“I just broke the top 10 in political books on Amazon,” John Gilmore, co-author of the just-released and insider depiction of Michele Bachmann’s presidential campaign, told me today.
The book, “Bachmannistan: Behind the Lines,” was written with Peter Waldron, a consultant who worked with the Bachmann campaign in Iowa to win over evangelical voters during the Iowa caucuses in January, 2012. It breaks no new ground, and Waldron has given numerous interviews, to MinnPost and other news organizations, about concerns he had during the campaign.
But Gilmore says he hopes the book will serve as a primer on how the campaign disintegrated following missteps by the candidate and consultants who, he says, were more interested in hefty fees than winning.
“There was no reason in the world she should not have been one of the top three in the Iowa caucus,” he says. “She lost the evangelical vote to a Roman Catholic [Rick Santorum].”
James Pollack, finance chairman for the Bachmann for President campaign, called the book “a reprehensible piece of fiction.”
In statement, Pollack said:
“This former staffer [Peter Waldron] with an ax to grind has been peddling these same reckless falsehoods, half-truths, and innuendos for well over a year in his attempt to maliciously smear Congresswoman Bachmann’s name. Doing this to someone of her immense character is despicable. Whether his motivation is an attempt to selfishly get 15 minutes of fame, or reap an economic benefit on this e-book, it is unconscionable.
“Congresswoman Bachmann always complied with all laws and regulations during her Presidential Campaign. To the extent this e-book claims otherwise, it lacks credibility, and is thus a reprehensible piece of fiction.”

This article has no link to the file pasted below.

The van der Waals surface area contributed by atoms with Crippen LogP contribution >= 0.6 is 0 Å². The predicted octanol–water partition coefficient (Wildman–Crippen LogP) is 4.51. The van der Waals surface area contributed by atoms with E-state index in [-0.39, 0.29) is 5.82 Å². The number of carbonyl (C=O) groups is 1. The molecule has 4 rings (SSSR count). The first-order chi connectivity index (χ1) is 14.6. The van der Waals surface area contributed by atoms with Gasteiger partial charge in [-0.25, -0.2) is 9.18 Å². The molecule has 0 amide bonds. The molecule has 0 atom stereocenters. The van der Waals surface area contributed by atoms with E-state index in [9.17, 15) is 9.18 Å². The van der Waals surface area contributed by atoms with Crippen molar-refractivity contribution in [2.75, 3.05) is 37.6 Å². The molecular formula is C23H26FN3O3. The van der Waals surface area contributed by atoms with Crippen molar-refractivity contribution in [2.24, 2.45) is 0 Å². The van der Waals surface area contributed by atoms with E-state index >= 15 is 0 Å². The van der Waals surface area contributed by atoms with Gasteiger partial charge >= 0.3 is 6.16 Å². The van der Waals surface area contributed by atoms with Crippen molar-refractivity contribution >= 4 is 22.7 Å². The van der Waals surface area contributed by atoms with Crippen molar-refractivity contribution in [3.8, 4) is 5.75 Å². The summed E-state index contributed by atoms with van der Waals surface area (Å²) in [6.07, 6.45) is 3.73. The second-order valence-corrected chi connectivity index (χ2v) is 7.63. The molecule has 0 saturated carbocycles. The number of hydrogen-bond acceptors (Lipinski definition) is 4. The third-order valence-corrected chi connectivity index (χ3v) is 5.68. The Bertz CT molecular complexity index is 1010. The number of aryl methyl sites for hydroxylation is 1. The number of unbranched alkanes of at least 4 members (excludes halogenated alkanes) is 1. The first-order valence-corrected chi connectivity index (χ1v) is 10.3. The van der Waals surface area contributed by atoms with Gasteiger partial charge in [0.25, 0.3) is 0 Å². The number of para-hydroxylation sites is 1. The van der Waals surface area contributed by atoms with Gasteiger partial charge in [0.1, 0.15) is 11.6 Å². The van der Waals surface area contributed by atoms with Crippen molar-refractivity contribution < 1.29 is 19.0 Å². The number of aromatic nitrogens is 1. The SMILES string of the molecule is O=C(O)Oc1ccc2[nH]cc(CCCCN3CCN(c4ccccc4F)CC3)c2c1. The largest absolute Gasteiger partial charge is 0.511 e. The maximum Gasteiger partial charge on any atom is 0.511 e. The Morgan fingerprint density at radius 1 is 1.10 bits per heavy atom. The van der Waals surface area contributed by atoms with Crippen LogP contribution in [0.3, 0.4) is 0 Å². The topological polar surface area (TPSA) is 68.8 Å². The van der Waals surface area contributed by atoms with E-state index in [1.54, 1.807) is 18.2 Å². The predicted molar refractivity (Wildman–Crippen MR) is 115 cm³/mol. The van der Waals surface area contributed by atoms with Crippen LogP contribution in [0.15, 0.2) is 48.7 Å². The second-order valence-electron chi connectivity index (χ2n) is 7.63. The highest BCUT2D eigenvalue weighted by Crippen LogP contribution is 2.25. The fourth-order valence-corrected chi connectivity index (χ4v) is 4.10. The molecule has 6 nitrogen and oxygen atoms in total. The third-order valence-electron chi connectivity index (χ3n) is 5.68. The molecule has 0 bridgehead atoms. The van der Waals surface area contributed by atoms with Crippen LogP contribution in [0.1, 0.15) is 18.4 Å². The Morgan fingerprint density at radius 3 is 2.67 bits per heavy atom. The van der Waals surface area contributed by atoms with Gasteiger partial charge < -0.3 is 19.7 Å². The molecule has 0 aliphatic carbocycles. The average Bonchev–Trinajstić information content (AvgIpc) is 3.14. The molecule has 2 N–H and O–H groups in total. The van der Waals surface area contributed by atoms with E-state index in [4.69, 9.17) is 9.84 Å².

The book not only reveals no surprises, it contains no scandals, although Gilmore says he was privy to information that he described as “salacious.” He says he chose not publish the information “because I was a decent human being.”
Gilmore, a lawyer, says he became interested in working on a Bachmann book through his friendship with Andy Parrish, Bachmann’s former chief of staff and campaign aide, who later became his legal client when the Office of Congressional Ethics interviewed Parrish about the campaign’s finances.
Parrish backed out of working with him the book, for reasons that Gilmore says he cannot specify, so he turned to Waldron, who had been contemplating writing about his campaign experiences. Parrish, Gilmore says, supplied about 10 percent of the information in the book and Waldron, the rest.
“Peter Waldron gave me the iceberg below the water line,” he says.
The book reveals that Gilmore is not a Bachmann fan. “Bachmann’s office would become legendary for its lousy constituent services,” he writes.
“Is it possible to be AWOL in your own campaign? Michele Bachmann for President would suggest as much,” is a line from Gilmore’s description of Bachmann’s over-dependence on her consultants, “the grasping class.”
While Waldron, in interviews, has suggested that Bachmann was a victim of poor choices, manipulation and plain exhaustion, the book portrays her as a diva. “I think at some point she believed her handlers’ hype that she needed to look presidential and that was the gloss that made her into a diva,” he says. “Being your own worst enemy doesn’t make you a victim.”
The book is available in an e-edition through Amazon.